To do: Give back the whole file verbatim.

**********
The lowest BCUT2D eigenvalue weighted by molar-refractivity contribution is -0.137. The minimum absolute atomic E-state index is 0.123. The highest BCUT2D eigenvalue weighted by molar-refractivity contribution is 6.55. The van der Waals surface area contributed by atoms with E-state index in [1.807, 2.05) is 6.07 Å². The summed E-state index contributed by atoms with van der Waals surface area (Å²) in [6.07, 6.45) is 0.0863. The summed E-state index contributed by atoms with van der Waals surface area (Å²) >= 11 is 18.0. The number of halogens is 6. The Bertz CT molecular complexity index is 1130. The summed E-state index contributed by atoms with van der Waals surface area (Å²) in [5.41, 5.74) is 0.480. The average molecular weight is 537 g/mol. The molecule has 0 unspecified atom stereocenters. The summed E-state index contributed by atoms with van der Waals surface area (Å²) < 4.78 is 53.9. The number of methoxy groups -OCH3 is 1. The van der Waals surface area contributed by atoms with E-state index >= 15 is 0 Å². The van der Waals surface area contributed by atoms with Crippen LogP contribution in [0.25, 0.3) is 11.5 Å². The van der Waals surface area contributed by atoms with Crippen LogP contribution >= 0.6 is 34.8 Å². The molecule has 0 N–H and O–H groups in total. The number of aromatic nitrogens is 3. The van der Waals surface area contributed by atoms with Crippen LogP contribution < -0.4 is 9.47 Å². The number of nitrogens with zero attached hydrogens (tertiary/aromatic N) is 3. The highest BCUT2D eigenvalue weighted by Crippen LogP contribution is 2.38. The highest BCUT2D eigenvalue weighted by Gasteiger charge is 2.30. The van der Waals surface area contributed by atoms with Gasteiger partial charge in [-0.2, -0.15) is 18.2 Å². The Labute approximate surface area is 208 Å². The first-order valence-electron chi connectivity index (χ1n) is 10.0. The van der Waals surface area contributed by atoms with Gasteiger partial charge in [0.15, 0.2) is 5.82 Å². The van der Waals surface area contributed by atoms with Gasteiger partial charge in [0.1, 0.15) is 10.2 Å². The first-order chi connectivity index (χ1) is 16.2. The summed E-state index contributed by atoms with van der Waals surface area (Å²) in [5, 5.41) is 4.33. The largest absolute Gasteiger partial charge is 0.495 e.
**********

The lowest BCUT2D eigenvalue weighted by molar-refractivity contribution is -0.137. The minimum absolute atomic E-state index is 0.123. The highest BCUT2D eigenvalue weighted by molar-refractivity contribution is 6.55. The van der Waals surface area contributed by atoms with E-state index in [1.807, 2.05) is 6.07 Å². The summed E-state index contributed by atoms with van der Waals surface area (Å²) in [6.07, 6.45) is 0.0863. The summed E-state index contributed by atoms with van der Waals surface area (Å²) >= 11 is 18.0. The number of halogens is 6. The Bertz CT molecular complexity index is 1130. The summed E-state index contributed by atoms with van der Waals surface area (Å²) in [5.41, 5.74) is 0.480. The average molecular weight is 537 g/mol. The molecule has 0 unspecified atom stereocenters. The summed E-state index contributed by atoms with van der Waals surface area (Å²) < 4.78 is 53.9. The number of methoxy groups -OCH3 is 1. The van der Waals surface area contributed by atoms with E-state index >= 15 is 0 Å². The van der Waals surface area contributed by atoms with Crippen LogP contribution in [0.25, 0.3) is 11.5 Å². The van der Waals surface area contributed by atoms with Crippen LogP contribution >= 0.6 is 34.8 Å². The molecule has 0 N–H and O–H groups in total. The number of aromatic nitrogens is 3. The van der Waals surface area contributed by atoms with Crippen LogP contribution < -0.4 is 9.47 Å². The number of nitrogens with zero attached hydrogens (tertiary/aromatic N) is 3. The highest BCUT2D eigenvalue weighted by Crippen LogP contribution is 2.38. The highest BCUT2D eigenvalue weighted by Gasteiger charge is 2.30. The van der Waals surface area contributed by atoms with Gasteiger partial charge in [-0.2, -0.15) is 18.2 Å². The Labute approximate surface area is 208 Å². The first-order valence-electron chi connectivity index (χ1n) is 10.0. The van der Waals surface area contributed by atoms with Gasteiger partial charge in [0.15, 0.2) is 5.82 Å². The van der Waals surface area contributed by atoms with Gasteiger partial charge in [0.1, 0.15) is 10.2 Å². The first-order chi connectivity index (χ1) is 16.2. The summed E-state index contributed by atoms with van der Waals surface area (Å²) in [5, 5.41) is 4.33. The largest absolute Gasteiger partial charge is 0.495 e.